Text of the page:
NBC 10 I-Team Exclusive: Massachusetts drivers face rough road for pothole claims

It can be part of life in Southern New England: expensive damage to your car from driving on rough winter roads. (WJAR)

It can be part of life in Southern New England: expensive damage to your car from driving on rough winter roads.

Rhode Island drivers can get up to $300 cash back to cover pothole damage if they act quickly and file a claim within seven days.

But potholes don’t stop at the state line.

So, what it your hit one in Massachusetts?

The NBC 10 I-Team dug through more than 700 Rhode Island pothole claims filed for damage on state roads in the past two years. During that time, 598 people got checks for an average of about $225 each, while more than 100 others were turned down, primarily because they missed Rhode Island’s tight deadline.

But the NBC 10 I-Team learned that the process is different in Massachusetts -- and it’s tougher to get paid.

"You have to first find out what road you're on, whether it's a state road or a city and town road,” said John Paul of AAA Southern New England. “That makes a difference."

That’s because Massachusetts state law doesn’t allow claims for property damage on state roads -- only claims for personal injury. Unless someone in your car was hurt, you can’t get paid.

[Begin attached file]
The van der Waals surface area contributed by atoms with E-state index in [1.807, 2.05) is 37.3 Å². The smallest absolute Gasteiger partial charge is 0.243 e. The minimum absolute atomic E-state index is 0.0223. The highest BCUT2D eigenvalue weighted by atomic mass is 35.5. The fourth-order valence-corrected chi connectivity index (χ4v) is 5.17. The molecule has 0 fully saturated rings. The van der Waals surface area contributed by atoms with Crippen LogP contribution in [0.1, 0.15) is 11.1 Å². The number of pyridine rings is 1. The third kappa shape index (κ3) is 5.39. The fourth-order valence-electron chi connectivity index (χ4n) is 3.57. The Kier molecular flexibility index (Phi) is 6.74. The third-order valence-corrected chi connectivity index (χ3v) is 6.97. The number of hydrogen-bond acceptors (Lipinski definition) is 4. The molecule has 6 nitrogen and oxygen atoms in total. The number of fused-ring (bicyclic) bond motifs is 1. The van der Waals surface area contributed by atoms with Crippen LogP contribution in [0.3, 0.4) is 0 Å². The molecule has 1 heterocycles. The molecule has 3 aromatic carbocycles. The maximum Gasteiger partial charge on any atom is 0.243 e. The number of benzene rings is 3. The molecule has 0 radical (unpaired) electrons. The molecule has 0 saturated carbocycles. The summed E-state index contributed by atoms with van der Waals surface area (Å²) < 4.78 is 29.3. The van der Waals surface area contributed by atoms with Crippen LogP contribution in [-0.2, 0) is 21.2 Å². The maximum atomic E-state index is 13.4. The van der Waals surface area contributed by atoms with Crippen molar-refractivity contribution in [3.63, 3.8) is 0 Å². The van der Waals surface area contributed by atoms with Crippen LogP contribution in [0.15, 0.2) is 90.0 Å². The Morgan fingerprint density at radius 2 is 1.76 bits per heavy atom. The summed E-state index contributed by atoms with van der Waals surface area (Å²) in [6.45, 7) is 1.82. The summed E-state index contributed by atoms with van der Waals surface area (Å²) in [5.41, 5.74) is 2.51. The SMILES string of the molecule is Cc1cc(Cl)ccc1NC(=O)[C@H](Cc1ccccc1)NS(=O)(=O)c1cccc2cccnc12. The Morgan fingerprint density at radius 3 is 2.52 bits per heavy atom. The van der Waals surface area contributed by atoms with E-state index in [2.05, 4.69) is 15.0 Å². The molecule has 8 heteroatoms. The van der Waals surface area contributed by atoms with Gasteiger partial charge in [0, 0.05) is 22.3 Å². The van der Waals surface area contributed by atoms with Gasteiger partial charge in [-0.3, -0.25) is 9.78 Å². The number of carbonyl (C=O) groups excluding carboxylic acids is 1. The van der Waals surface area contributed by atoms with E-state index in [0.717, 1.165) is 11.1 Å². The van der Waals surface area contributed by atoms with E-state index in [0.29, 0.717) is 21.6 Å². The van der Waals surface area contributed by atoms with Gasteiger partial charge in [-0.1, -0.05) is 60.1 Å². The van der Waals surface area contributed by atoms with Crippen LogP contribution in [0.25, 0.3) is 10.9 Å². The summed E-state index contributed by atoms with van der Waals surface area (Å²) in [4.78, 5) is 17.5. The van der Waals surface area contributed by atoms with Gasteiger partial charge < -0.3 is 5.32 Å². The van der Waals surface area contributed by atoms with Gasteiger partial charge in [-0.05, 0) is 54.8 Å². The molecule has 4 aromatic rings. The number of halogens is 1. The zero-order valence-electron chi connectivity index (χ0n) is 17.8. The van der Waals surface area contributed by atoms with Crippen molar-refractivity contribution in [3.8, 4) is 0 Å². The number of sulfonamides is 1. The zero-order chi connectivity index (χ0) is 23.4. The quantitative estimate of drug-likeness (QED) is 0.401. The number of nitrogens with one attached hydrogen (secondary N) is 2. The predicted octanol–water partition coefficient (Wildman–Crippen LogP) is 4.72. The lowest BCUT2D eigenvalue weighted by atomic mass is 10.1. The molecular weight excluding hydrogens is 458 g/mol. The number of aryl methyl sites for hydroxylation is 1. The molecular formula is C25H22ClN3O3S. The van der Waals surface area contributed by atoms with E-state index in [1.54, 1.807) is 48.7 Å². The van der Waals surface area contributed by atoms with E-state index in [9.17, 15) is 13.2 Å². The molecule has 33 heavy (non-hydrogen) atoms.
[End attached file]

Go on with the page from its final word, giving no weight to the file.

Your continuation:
You may be able to file a claim for damage on a local road that’s maintained by a city or town. But you’ll have to prove that the city or town knew about the pothole and didn’t act quickly enough to fix it.

"Considering the amount of potholes on the road, and the amount of drivers on the road, chances are you’re probably better off buying a lottery ticket,” Paul joked.

If you still think your claim qualifies under Massachusetts law, don’t delay. Cities and towns only budget so much money for pothole claims, and the process can be lengthy.

Sometimes, hitting a pothole is unavoidable. If that’s the case, Paul recommends slowing down, then taking your foot off the brakes jus before you go into the pothole to minimize the impact on your car.

“The car's going to lift up a bit, and hopefully clear the pothole without too much damage,” he said.

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